Older adults with diabetes are susceptible to all the usual complications of diabetes. Although clinical outcomes of many of the diabetes complications including end-stage renal disease, loss of vision, myocardial infarction, stroke, peripheral vascular disease, and peripheral neuropathy all increase with age in the absence of diabetes, their incidence and co-occurrence are all exaggerated by the presence of diabetes. Indeed, there is substantial evidence that the presence of diabetes in an older adult increases risk for adverse outcomes. Overall, it is estimated that a diagnosis of diabetes is associated on average with a 10-year reduction in life expectancy. However, this figure becomes progressively reduced at advanced old age, when risks of competing causes of mortality rise exponentially. Nonetheless, diabetes is associated with a higher mortality rate at any age, approaching twice the rate in older people of comparable age without diabetes in some studies. Similarly, the rates of myocardial infarction, stroke, and end-stage renal disease, are increased approximately twofold, and the risk of visual loss is increased by approximately 40 per cent in older people with diabetes. This level of increased relative risk may appear modest on an individual level. However, since the elderly population has by far the highest rates of these conditions, the increase in absolute risk is more substantial. Thus a twofold relative risk increase represents a very large number of added adverse outcomes. The risk for lower extremity amputation is dramatically increased in older people with diabetes, approximately 10-fold greater than that for older people without diabetes.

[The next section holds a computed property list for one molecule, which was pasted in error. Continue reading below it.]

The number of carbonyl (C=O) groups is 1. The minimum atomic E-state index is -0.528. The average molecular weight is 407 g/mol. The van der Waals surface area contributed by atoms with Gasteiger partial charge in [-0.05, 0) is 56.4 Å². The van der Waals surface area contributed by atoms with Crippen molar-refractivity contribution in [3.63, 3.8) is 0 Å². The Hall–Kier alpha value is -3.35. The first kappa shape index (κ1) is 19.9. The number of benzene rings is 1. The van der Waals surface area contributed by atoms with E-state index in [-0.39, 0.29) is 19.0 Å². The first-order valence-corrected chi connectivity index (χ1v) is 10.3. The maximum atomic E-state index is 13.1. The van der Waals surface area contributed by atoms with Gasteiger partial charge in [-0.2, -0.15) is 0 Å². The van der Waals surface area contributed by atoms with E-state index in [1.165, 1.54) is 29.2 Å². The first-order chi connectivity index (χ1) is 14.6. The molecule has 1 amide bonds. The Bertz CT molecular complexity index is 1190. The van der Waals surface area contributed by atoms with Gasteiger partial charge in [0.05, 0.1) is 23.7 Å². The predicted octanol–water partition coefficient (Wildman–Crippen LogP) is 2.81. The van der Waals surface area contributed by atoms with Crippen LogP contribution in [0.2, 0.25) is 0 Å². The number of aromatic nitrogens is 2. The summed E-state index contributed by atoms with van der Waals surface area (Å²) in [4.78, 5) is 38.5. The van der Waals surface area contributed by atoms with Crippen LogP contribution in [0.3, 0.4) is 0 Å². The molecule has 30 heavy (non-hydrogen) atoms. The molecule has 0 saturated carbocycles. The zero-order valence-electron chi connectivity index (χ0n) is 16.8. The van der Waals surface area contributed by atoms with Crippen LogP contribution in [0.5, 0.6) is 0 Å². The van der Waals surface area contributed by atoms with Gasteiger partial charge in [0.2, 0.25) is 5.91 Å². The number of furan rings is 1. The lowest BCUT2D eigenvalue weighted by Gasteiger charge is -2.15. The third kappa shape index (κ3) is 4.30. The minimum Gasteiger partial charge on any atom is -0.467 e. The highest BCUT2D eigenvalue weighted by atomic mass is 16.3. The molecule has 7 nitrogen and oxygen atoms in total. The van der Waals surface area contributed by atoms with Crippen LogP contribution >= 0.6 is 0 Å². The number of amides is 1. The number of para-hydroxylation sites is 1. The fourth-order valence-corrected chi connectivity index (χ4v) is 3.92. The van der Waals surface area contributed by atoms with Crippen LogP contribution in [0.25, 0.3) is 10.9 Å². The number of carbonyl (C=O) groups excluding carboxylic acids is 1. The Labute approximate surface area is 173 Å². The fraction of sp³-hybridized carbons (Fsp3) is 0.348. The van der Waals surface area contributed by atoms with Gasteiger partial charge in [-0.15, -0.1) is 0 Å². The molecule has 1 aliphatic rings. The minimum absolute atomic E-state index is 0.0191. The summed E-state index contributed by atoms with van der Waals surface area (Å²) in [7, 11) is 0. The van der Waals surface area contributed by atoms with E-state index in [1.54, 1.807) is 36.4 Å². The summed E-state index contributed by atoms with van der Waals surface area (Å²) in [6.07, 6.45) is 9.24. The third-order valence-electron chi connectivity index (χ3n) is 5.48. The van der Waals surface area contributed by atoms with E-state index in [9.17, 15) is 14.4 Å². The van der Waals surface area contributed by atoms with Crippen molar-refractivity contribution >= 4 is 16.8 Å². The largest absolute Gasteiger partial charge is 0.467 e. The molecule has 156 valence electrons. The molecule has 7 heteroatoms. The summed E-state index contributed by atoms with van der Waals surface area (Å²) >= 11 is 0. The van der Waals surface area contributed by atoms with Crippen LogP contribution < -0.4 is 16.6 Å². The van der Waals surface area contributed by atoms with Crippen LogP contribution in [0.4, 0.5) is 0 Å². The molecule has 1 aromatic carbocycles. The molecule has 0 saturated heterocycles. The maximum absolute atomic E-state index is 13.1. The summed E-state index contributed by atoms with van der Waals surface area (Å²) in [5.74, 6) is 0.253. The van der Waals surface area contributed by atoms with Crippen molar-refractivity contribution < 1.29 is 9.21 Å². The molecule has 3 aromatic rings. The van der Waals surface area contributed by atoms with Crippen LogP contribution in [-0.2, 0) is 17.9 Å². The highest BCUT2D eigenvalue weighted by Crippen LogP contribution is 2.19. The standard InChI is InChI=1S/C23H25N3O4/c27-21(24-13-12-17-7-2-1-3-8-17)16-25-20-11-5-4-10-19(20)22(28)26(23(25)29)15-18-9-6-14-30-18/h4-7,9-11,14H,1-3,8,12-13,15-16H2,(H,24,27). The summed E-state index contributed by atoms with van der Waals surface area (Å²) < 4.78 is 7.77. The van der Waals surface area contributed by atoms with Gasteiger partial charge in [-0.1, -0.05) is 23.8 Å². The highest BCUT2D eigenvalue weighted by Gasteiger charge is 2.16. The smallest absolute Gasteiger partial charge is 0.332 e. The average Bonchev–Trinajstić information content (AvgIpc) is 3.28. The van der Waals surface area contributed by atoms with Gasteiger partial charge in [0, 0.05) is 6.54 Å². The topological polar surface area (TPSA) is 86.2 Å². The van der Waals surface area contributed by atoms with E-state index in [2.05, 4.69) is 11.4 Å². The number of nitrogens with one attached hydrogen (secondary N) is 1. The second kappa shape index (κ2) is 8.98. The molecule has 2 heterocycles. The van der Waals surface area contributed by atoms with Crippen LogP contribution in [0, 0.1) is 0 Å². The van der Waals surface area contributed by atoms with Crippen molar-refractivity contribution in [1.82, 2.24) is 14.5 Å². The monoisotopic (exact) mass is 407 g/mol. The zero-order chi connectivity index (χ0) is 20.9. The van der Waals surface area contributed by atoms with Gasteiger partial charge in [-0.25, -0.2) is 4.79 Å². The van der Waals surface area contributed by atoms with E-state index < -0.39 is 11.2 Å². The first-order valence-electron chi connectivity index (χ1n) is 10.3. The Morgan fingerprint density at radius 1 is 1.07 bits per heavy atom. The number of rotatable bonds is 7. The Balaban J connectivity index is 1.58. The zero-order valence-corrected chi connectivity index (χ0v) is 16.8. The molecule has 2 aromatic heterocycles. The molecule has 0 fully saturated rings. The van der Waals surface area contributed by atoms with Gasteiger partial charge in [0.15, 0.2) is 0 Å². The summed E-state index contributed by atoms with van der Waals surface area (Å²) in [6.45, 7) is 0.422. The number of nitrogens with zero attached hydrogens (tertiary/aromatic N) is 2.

The individual with type 2 diabetes is more likely to be affected by arterial disease, partly because type 2 diabetes generally appears at a time of life when arteriosclerotic problems are frequent even in the non-diabetic population. In addition, these patients frequently have many other adverse arteriosclerotic risk factors such as obesity, hyperlipidemia, hypertension (which is more common in diabetic people24) and smoking. The grouping of these risk factors has long been recognized and has been given the title of ‘syndrome X’ by Reaven,25 who has suggested that insulin resistance in various tissues can explain its key features.